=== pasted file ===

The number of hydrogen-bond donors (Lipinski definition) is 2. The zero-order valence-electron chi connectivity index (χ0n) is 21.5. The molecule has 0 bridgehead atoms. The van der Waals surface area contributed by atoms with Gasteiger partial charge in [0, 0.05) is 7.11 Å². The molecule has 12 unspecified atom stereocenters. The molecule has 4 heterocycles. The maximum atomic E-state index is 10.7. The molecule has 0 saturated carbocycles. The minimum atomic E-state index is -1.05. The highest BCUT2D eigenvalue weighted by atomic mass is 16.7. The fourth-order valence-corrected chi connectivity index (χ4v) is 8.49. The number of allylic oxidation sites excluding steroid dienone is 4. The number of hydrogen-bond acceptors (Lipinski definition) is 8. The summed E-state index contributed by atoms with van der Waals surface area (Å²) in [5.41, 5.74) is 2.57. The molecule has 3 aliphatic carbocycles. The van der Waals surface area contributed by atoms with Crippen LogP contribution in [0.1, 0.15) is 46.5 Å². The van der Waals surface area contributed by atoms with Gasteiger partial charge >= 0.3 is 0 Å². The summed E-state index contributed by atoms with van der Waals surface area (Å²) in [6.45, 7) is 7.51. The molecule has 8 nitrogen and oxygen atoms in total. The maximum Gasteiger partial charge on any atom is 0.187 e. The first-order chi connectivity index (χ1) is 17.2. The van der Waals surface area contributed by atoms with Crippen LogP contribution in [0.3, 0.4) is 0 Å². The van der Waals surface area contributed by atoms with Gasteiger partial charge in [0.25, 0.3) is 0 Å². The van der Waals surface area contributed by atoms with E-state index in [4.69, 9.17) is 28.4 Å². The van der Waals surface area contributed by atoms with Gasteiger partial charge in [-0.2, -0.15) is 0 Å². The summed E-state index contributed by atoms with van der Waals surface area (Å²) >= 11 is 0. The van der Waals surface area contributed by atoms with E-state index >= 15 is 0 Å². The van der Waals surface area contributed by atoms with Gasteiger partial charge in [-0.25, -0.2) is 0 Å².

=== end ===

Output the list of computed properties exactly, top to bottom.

The number of hydrogen-bond donors (Lipinski definition) is 2. The zero-order valence-electron chi connectivity index (χ0n) is 21.5. The molecule has 0 bridgehead atoms. The van der Waals surface area contributed by atoms with Gasteiger partial charge in [0, 0.05) is 7.11 Å². The molecule has 12 unspecified atom stereocenters. The molecule has 4 heterocycles. The maximum atomic E-state index is 10.7. The molecule has 0 saturated carbocycles. The minimum atomic E-state index is -1.05. The highest BCUT2D eigenvalue weighted by atomic mass is 16.7. The fourth-order valence-corrected chi connectivity index (χ4v) is 8.49. The number of allylic oxidation sites excluding steroid dienone is 4. The number of hydrogen-bond acceptors (Lipinski definition) is 8. The summed E-state index contributed by atoms with van der Waals surface area (Å²) in [5.41, 5.74) is 2.57. The molecule has 3 aliphatic carbocycles. The van der Waals surface area contributed by atoms with Crippen LogP contribution in [0.1, 0.15) is 46.5 Å². The van der Waals surface area contributed by atoms with Gasteiger partial charge >= 0.3 is 0 Å². The summed E-state index contributed by atoms with van der Waals surface area (Å²) in [6.45, 7) is 7.51. The molecule has 8 nitrogen and oxygen atoms in total. The maximum Gasteiger partial charge on any atom is 0.187 e. The first-order chi connectivity index (χ1) is 17.2. The van der Waals surface area contributed by atoms with Crippen LogP contribution in [0.3, 0.4) is 0 Å². The van der Waals surface area contributed by atoms with Gasteiger partial charge in [0.25, 0.3) is 0 Å². The van der Waals surface area contributed by atoms with E-state index in [4.69, 9.17) is 28.4 Å². The van der Waals surface area contributed by atoms with Gasteiger partial charge in [-0.2, -0.15) is 0 Å². The summed E-state index contributed by atoms with van der Waals surface area (Å²) >= 11 is 0. The van der Waals surface area contributed by atoms with E-state index >= 15 is 0 Å². The van der Waals surface area contributed by atoms with Gasteiger partial charge in [-0.25, -0.2) is 0 Å².